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The Phillies team that Lee Thomas had put together up to now, was just marginally better than earlier teams; these things take time. They won 11 more games than the year before, and tied with the Cubs for fourth place, 18 games back of the Pirates. With no established number one starter, manager Nick Leyva’s only option was to keep putting guys out there and hope somebody would show that he could consistently keep his team in the game. Eleven different pitchers got at least one start; 15 got at least one finish. Ten different pitchers threw 81 or more innings, including closer Roger McDowell who won six, lost eight, finished 60 games with 22 saves, and a 3.86 ERA.
The team may not have been that much better, but with Dykstra, Kruk, Von Hayes, and Daulton hacking away from the left side, they were fun to watch. Unless you were Dodger manager, Tom Lasorda. The 63-year-old Lasorda was in the 15th of a 21-year highly successful career as Dodger manager; he is famously known as the man who bleeds Dodger blue. In 1990 his Dodgers were in a season-long dogfight with the Cincinnati Reds for top spot in the NL West, and even though his guys won the season series from the Phillies, 8-4, three of those defeats were so bitter that Lasorda considered abandoning prayer as penance for excessive demands on a vengeful God.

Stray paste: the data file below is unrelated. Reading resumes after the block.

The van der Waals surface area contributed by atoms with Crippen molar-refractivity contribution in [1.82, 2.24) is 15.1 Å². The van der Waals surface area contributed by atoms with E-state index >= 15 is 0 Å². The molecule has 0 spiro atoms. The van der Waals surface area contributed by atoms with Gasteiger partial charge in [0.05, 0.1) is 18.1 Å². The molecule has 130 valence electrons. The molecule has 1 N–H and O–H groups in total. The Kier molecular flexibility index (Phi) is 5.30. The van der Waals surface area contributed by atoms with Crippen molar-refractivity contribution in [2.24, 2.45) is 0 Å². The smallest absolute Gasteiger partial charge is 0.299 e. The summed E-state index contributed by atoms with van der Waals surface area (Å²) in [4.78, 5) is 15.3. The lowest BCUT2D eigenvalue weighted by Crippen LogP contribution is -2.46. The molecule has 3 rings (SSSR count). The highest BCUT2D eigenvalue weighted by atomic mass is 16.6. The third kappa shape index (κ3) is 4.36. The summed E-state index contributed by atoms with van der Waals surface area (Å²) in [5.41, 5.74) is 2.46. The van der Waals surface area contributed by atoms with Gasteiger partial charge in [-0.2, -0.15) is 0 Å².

First was the May 6 game at Veterans Stadium; the Dodgers led 5-1, only to fall to a six-run Phillies seventh inning that featured a grand slam homerun from Ricky Jordan.
Two weeks later at Dodger Stadium, Lasorda’s team led 10-8 in the ninth only to see the Phillies put up four for a 12-10 lead. The Dodgers sent it to extra innings with two in the bottom of the ninth, but failed to win it after loading the bases with none out. Philadelphia’s Rod Booker, with 10 RBI the entire season, got three in the 11th with a bases loaded triple for a 15-12 Phillies’ win. But the worst was yet to come.
On August 21, a balmy summer night at Dodger Stadium, the Dodgers held an 11-3 lead only to see the Phillies score nine runs in the ninth , thanks to a pinch hit three-run homer from John Kruk, and two crucial errors from rookie shortstop Jose Offerman. A play-by-play account of that notorious ninth can be seen in Max Blue’s 2009 book "PHILLIES JOURNAL: 1888-2008."By max blue